In this case, the Georges stated that Pickert would give causation testimony in their answer to one of Pauly's interrogatories. Pickert drafted a written report, which was provided to defendant. Pauly and his counsel were thus fully aware during discovery of plaintiffs' plans to use Pickert. A reference to the designation of Pickert as an expert was made at his deposition, and his opinions were fully explored. There was no surprise that would justify excluding any causation testimony he had already given at deposition.

Pauly's second argument that Pickert himself admitted he was not planning on giving causation testimony is based on the following passage from Pickert's deposition:

"Q. I want you to assume with me for purposes of this question that in a medical malpractice action in the state of Kansas, the burden is on the plaintiff to establish that the defendant doctor owed a duty of care to a particular patient, that that duty was breached, in other words, there was a deviation from the applicable standard of medical care, and in addition to that, as a result of that deviation, damages were caused or there was a causative connection between the breach or the deviation from the applicable standard of care and the result and that's what we talk about in the way of causation. Do you understand that, Doctor?

"A. Yes.

"Q. Do you understand that's what you were asked to determine, whether or not there was any causation in this case?

"A. No.

"Q. That's not what I understood you to say earlier and so I think we're tracking correctly.

"What I'm understanding you to be saying is that you understood that you were being asked to indicate whether or not a different--retrospectively, whether a different course of action could have changed the outcome in this case.

"A. That's correct."

The problem with this argument is that it bestows on Pickert the power to make a call he is not qualified by training and experience to make. He is a doctor, not a lawyer or a judge, and it is not for him to characterize the nature or proper use of his medical opinions in a court of law. Regardless of defense counsel's success in leading him to make such a characterization, the remainder of Pickert's deposition makes clear that he in fact held opinions on causation. He stated unequivocally that a diagnosis of Hirschsprung's before the onset of toxicity would have made a difference for Zachary.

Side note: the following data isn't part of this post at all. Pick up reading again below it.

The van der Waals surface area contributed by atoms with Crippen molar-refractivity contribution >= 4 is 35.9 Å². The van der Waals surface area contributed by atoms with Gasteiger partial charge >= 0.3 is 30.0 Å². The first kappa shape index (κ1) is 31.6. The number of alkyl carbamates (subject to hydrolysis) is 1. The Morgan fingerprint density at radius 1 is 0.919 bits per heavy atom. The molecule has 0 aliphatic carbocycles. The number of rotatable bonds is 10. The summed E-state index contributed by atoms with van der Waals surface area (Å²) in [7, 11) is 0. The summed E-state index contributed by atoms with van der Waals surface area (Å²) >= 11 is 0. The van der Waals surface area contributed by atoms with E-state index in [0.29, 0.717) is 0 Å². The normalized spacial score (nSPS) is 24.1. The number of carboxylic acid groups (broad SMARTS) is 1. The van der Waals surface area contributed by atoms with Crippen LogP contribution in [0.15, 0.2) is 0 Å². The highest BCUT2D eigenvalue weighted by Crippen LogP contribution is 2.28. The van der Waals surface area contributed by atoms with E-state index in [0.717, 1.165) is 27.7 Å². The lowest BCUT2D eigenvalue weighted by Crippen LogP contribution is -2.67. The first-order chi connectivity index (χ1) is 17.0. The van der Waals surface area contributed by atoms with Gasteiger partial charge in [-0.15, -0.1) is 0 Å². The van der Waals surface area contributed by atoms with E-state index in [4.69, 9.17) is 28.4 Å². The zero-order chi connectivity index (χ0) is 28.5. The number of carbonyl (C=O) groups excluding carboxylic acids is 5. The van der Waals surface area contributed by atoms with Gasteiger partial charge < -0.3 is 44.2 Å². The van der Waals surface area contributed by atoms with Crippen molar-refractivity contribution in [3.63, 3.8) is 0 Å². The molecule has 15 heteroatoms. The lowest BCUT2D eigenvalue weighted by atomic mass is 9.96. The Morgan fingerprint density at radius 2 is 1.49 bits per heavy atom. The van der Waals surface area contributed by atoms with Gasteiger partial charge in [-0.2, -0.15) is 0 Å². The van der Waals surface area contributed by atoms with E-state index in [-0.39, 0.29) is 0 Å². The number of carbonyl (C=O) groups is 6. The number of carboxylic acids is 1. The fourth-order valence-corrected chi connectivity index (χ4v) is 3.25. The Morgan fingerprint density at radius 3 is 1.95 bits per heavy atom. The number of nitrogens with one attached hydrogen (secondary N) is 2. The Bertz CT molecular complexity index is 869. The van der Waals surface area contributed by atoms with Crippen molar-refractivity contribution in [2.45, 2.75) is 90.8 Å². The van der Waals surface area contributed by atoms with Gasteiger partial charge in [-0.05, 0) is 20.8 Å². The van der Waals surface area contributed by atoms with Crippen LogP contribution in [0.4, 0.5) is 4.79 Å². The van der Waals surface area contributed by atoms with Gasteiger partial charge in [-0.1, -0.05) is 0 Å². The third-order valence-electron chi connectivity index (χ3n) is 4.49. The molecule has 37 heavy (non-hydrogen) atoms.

Finally, we are also satisfied that Pickert should not be prohibited from testifying because his causation opinions lacked a reasonable degree of medical certainty. "The expressions 'probably,' 'more likely than not,' and others of similar import are proper qualifications for a medical expert's opinion testimony if, taken as a whole, the testimony reflects an honest expression of professional opinion as to reasonable medical probabilities." Pope v. Ransdell, 251 Kan. 112, Syl. ¶ 4, 833 P.2d 965 (1992). In his deposition, Pickert described the causal relationship between the timing of the diagnosis and the outcome as obvious. This is hardly namby-pamby.

Moreover, Pickert backed up his causation opinions with a detailed description of Zachary's condition when he arrived at Wesley and the ensuing heroic efforts to save him. He contrasted this course with the ordinary progression of events when a diagnosis has been made at an earlier stage of the disease:

"The typical course of Hirschsprung's Disease is that of initial suspicion of the diagnosis which is then confirmed by x- ray and biopsy of the colon to demonstrate absence of ganglion cells. When the diagnosis is made, colostomy or ileostomy can be performed and diversion of fecal material accomplished, preventing the obstruction of the bowel which may otherwise ensue. In this case, the physician had appropriately considered this diagnosis and performed a barium enema which is a standard diagnostic tool in this situation. Unfortunately, the transition zone may not be evident in the first six weeks of life. [Citation omitted.] This may unfortunately lead the practitioner to believe that the diagnosis has been ruled out, when in fact the disease may still be present."

When Pickert's testimony is viewed as a whole, it "reflects an honest expression of professional opinion as to reasonable medical probabilities." 251 Kan. 112, Syl. ¶ 4. Reduced to its essence, he says that a timely diagnosis and surgery were necessary to prevent Zachary's bowel obstruction and resulting toxicity. The toxicity led to multiple organ system failure and death.

For all of the foregoing reasons, the district court should have permitted Pickert to testify as to causation.

Other Evidence of Causation

The Georges also argue that they had marshaled causation testimony in three other forms.

The first, they say, came in the person of another of their designated experts, Dr. Ted Ganiats, who stated in his written opinion that earlier diagnosis would have made Zachary's death unlikely. We affirm the district court's refusal to consider this evidence, because plaintiffs had already said that they did not plan to call Ganiats, whose qualifications to testify had been called into question under the 50 percent rule of K.S.A. 60-3412.

Second, plaintiffs argue the district court should have considered medical treatises that supported causation. We disagree. Under the circumstances of this case and its procedural posture, the district court's refusal to do so did not constitute an abuse of discretion. See State v. Lumley, 266 Kan. 939, 950, 976 P.2d 486 (1999).